82-year-old thought son-in-law was in trouble before losing $17K to scammers using AI, family says

Erica Simon Image
Saturday, November 4, 2023
82-year-old's family says he lost $17K because of AI-generated voice
An 82-year-old man living in a Sugar Land assisted living community lost $17,000 after speaking with someone he believed to be his son-in-law.

SUGAR LAND, Texas (KTRK) -- When a loved one is in trouble, it's a no-brainer to help them. That is why when an 82-year-old Sugar Land man got a call that he needed to bail his son-in-law out of jail, he didn't hesitate and went to the bank to withdraw money.

But it turns out the call may have been AI-generated, and unfortunately, the bad guys got away with thousands.

Eyewitness News looked into how easy these voice-cloning tricks have become.

"The phone rang, and I answered the phone, and he said this is Sgt. Matthew. Your son-in-law has been in a serious accident," Jerry, whose family requested to have him referred to by his first name only, said.

Oct. 21 is a day he'll never forget.

He said a man claiming to be with the San Antonio Police Department called, saying that since his son-in-law was at fault for a crash, he was in jail.

That's when Michael Trueblood got on the phone to explain his predicament, or so Jerry thought.

"He said, 'I heard Michael's voice. I thought I was talking to Michael,'" Tammy Trueblood, Jerry's daughter, said.

Jerry added that the caller told him he needed to get $9,500 cash to get Michael out, then an additional $7,500. So he went to the bank, got it, and waited for a courier driver at his and his wife's assisted living facility in Sugar Land.

Now, he's out $17,000.

"Really sad. We really depended on that money. I'm going to have to get a job somewhere. H-E-B or something like that, to try to restore some of this money. Living in assisted living is not cheap," Jerry said.

Adam Dodge, a tech expert and founder of EndTAB, said he's seeing more and more voice-cloning tricks, and at this point, we can't always trust our eyes and ears to decipher what's real.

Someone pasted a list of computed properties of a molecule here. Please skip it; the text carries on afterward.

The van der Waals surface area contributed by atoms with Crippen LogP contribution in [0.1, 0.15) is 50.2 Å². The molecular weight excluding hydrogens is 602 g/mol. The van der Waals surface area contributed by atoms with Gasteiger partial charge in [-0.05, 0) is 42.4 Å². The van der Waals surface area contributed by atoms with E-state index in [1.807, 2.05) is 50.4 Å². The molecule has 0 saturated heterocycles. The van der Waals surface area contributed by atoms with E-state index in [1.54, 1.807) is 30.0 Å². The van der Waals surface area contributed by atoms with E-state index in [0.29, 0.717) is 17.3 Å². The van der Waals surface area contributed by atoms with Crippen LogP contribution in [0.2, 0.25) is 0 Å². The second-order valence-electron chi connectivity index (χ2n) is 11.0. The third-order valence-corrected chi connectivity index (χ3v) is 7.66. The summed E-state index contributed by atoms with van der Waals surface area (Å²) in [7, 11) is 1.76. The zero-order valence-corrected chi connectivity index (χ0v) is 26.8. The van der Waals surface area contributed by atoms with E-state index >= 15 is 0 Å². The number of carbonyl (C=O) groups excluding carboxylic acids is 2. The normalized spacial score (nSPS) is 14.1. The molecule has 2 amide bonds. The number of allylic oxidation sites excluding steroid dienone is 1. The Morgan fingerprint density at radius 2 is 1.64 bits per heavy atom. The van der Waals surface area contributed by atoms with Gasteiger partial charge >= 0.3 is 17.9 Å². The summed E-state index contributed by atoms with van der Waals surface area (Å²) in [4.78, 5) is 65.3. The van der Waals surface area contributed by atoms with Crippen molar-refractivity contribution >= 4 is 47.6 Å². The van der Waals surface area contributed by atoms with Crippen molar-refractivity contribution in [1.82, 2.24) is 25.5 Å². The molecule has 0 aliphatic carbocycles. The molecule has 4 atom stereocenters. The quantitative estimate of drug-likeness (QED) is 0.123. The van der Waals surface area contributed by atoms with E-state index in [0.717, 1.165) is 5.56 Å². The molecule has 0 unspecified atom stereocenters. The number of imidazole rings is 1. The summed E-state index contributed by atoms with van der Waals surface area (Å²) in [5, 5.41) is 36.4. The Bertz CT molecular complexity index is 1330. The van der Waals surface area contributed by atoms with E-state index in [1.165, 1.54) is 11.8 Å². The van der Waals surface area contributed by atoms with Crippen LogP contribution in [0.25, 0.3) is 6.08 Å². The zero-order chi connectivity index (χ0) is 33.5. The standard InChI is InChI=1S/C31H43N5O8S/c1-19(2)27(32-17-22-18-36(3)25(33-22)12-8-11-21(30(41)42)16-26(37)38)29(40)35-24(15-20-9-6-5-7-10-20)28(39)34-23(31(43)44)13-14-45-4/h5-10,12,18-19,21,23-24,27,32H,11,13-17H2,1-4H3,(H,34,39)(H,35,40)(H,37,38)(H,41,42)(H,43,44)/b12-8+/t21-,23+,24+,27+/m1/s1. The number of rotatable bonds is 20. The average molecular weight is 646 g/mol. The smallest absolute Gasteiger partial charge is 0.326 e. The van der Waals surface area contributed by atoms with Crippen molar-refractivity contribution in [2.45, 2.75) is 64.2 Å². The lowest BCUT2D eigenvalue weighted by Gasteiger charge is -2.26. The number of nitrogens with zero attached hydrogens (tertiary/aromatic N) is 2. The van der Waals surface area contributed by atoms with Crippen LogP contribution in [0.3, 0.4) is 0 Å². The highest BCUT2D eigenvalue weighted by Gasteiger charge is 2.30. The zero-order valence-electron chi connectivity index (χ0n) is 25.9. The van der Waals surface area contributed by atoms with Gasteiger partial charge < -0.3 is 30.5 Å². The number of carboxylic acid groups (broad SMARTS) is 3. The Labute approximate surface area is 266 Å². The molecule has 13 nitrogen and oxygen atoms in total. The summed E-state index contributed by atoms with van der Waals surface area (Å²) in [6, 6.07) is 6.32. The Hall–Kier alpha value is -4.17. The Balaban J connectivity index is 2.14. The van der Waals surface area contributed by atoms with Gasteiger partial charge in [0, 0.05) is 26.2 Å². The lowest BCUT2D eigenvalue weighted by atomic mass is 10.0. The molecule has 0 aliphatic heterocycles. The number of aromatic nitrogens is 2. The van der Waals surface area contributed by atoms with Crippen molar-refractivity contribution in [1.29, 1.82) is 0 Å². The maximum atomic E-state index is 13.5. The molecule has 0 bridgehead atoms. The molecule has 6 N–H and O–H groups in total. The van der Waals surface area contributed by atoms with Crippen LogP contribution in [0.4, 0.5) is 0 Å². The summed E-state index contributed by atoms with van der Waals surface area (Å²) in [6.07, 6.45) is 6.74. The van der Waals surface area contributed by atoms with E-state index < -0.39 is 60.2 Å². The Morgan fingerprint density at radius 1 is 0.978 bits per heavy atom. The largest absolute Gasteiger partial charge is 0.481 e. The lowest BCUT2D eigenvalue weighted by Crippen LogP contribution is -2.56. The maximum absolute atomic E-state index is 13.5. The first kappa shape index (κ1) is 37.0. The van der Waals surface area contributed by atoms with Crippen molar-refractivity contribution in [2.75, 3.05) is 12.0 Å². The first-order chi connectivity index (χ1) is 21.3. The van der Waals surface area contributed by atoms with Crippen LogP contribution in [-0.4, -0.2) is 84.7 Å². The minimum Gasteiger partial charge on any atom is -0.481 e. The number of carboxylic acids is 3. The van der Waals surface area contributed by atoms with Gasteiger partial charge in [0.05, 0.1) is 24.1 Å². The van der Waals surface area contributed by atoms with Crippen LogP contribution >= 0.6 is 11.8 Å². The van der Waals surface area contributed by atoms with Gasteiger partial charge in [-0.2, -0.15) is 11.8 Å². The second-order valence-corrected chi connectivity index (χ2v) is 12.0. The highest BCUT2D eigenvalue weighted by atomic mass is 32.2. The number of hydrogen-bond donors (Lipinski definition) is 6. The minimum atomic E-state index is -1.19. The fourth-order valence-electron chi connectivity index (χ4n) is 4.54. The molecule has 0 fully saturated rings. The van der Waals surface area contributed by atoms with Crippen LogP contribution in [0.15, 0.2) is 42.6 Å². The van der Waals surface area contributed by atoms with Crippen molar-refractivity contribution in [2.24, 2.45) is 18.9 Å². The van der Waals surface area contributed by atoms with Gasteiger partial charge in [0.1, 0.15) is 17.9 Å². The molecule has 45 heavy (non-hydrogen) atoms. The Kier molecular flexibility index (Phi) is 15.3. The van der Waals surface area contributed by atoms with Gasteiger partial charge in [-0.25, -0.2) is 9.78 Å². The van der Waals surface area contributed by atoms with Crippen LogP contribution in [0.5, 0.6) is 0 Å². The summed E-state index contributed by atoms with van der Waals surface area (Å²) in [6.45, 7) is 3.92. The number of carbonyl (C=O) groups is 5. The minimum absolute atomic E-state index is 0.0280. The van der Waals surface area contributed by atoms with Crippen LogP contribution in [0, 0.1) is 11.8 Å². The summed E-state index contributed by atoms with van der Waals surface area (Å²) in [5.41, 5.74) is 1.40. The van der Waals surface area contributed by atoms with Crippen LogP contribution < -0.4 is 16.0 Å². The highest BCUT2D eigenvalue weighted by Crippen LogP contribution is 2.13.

"AI has launched us 10, 15 years into the future. It does a really good job of enhancing scams, tracking people, allowing people to impersonate someone by stealing their likeness or their voice. Just do a variety of different things that, before, you would need a computer science degree to do. And now, you just need an app," Dodge explained.

Jerry wrote down the license plate numbers of the cars that picked up his money, but the Sugar Land Police Department didn't get far on the courier car services they were linked to. They're investigating, and there is a police report, although it's pretty vague.

For now, Jerry is warning others.

"I want people to be aware of who they're talking to. My family and I now, we have a certain password," Jerry said.

Eyewitness News didn't want to give people with ill intent a play-by-play of how to clone a voice, but there are Microsoft apps and other websites that do it. Experts suggest immediately verifying who you're talking to by hanging up and calling the person they're talking about. It only takes about three seconds for someone to clone your voice on certain software. You're advised not to answer numbers you don't know. If you do, get off as soon as something seems off.

As for Jerry and his wife, a family friend set up a GoFundMe page to help them get back on their feet.

For more on this story, follow Erica Simon on Facebook, Twitter and Instagram.